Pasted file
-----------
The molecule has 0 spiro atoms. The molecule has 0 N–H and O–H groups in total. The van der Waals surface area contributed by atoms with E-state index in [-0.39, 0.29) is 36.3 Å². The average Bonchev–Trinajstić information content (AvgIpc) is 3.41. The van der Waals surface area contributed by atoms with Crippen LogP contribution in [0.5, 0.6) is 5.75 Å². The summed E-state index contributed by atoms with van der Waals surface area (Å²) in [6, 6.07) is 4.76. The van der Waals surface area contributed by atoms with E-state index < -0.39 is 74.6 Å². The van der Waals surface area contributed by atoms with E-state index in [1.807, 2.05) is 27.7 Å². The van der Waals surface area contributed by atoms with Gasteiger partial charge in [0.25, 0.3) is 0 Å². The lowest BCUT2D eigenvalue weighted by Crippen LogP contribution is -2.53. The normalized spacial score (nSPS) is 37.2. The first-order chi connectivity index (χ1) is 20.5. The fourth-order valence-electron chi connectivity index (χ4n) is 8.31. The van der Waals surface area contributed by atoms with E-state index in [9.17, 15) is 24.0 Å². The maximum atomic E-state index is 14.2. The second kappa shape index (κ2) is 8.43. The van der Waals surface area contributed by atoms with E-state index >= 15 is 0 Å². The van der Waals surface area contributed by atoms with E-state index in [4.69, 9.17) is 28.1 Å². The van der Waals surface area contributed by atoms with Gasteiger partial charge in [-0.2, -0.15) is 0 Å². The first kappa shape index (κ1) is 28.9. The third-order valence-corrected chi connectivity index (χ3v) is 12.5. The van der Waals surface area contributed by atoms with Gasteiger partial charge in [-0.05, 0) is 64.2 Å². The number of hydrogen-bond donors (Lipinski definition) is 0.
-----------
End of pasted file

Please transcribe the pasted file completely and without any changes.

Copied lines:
The molecule has 0 spiro atoms. The molecule has 0 N–H and O–H groups in total. The van der Waals surface area contributed by atoms with E-state index in [-0.39, 0.29) is 36.3 Å². The average Bonchev–Trinajstić information content (AvgIpc) is 3.41. The van der Waals surface area contributed by atoms with Crippen LogP contribution in [0.5, 0.6) is 5.75 Å². The summed E-state index contributed by atoms with van der Waals surface area (Å²) in [6, 6.07) is 4.76. The van der Waals surface area contributed by atoms with E-state index < -0.39 is 74.6 Å². The van der Waals surface area contributed by atoms with E-state index in [1.807, 2.05) is 27.7 Å². The van der Waals surface area contributed by atoms with Gasteiger partial charge in [0.25, 0.3) is 0 Å². The lowest BCUT2D eigenvalue weighted by Crippen LogP contribution is -2.53. The normalized spacial score (nSPS) is 37.2. The first-order chi connectivity index (χ1) is 20.5. The fourth-order valence-electron chi connectivity index (χ4n) is 8.31. The van der Waals surface area contributed by atoms with E-state index in [9.17, 15) is 24.0 Å². The maximum atomic E-state index is 14.2. The second kappa shape index (κ2) is 8.43. The van der Waals surface area contributed by atoms with E-state index >= 15 is 0 Å². The van der Waals surface area contributed by atoms with E-state index in [4.69, 9.17) is 28.1 Å². The van der Waals surface area contributed by atoms with Gasteiger partial charge in [-0.2, -0.15) is 0 Å². The first kappa shape index (κ1) is 28.9. The third-order valence-corrected chi connectivity index (χ3v) is 12.5. The van der Waals surface area contributed by atoms with Gasteiger partial charge in [-0.05, 0) is 64.2 Å². The number of hydrogen-bond donors (Lipinski definition) is 0.